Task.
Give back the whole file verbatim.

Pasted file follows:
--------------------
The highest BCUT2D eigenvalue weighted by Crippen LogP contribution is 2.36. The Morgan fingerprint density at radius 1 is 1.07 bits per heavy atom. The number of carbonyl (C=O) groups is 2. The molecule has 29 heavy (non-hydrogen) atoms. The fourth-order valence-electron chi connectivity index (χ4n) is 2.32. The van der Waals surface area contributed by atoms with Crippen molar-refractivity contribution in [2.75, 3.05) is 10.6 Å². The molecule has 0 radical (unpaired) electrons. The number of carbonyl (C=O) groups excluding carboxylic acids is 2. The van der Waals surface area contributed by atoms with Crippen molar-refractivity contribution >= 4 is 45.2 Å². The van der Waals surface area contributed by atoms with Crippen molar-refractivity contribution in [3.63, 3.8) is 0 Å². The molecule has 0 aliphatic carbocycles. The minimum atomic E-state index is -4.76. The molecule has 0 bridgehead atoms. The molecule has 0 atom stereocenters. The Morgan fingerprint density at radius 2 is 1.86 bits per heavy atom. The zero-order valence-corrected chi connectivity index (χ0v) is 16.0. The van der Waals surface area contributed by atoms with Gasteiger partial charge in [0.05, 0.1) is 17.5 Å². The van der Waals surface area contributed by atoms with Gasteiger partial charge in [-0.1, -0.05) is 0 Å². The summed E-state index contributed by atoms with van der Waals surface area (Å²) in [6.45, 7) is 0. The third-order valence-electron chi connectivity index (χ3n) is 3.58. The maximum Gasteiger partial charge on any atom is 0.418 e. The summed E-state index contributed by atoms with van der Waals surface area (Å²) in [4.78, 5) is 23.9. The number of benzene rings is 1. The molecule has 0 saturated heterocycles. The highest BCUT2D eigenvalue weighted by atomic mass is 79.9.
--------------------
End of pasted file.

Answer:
The highest BCUT2D eigenvalue weighted by Crippen LogP contribution is 2.36. The Morgan fingerprint density at radius 1 is 1.07 bits per heavy atom. The number of carbonyl (C=O) groups is 2. The molecule has 29 heavy (non-hydrogen) atoms. The fourth-order valence-electron chi connectivity index (χ4n) is 2.32. The van der Waals surface area contributed by atoms with Crippen molar-refractivity contribution in [2.75, 3.05) is 10.6 Å². The molecule has 0 radical (unpaired) electrons. The number of carbonyl (C=O) groups excluding carboxylic acids is 2. The van der Waals surface area contributed by atoms with Crippen molar-refractivity contribution >= 4 is 45.2 Å². The van der Waals surface area contributed by atoms with Crippen molar-refractivity contribution in [3.63, 3.8) is 0 Å². The molecule has 0 aliphatic carbocycles. The minimum atomic E-state index is -4.76. The molecule has 0 bridgehead atoms. The molecule has 0 atom stereocenters. The Morgan fingerprint density at radius 2 is 1.86 bits per heavy atom. The zero-order valence-corrected chi connectivity index (χ0v) is 16.0. The van der Waals surface area contributed by atoms with Gasteiger partial charge in [0.05, 0.1) is 17.5 Å². The van der Waals surface area contributed by atoms with Gasteiger partial charge in [-0.1, -0.05) is 0 Å². The summed E-state index contributed by atoms with van der Waals surface area (Å²) in [6.45, 7) is 0. The third-order valence-electron chi connectivity index (χ3n) is 3.58. The maximum Gasteiger partial charge on any atom is 0.418 e. The summed E-state index contributed by atoms with van der Waals surface area (Å²) in [4.78, 5) is 23.9. The number of benzene rings is 1. The molecule has 0 saturated heterocycles. The highest BCUT2D eigenvalue weighted by atomic mass is 79.9.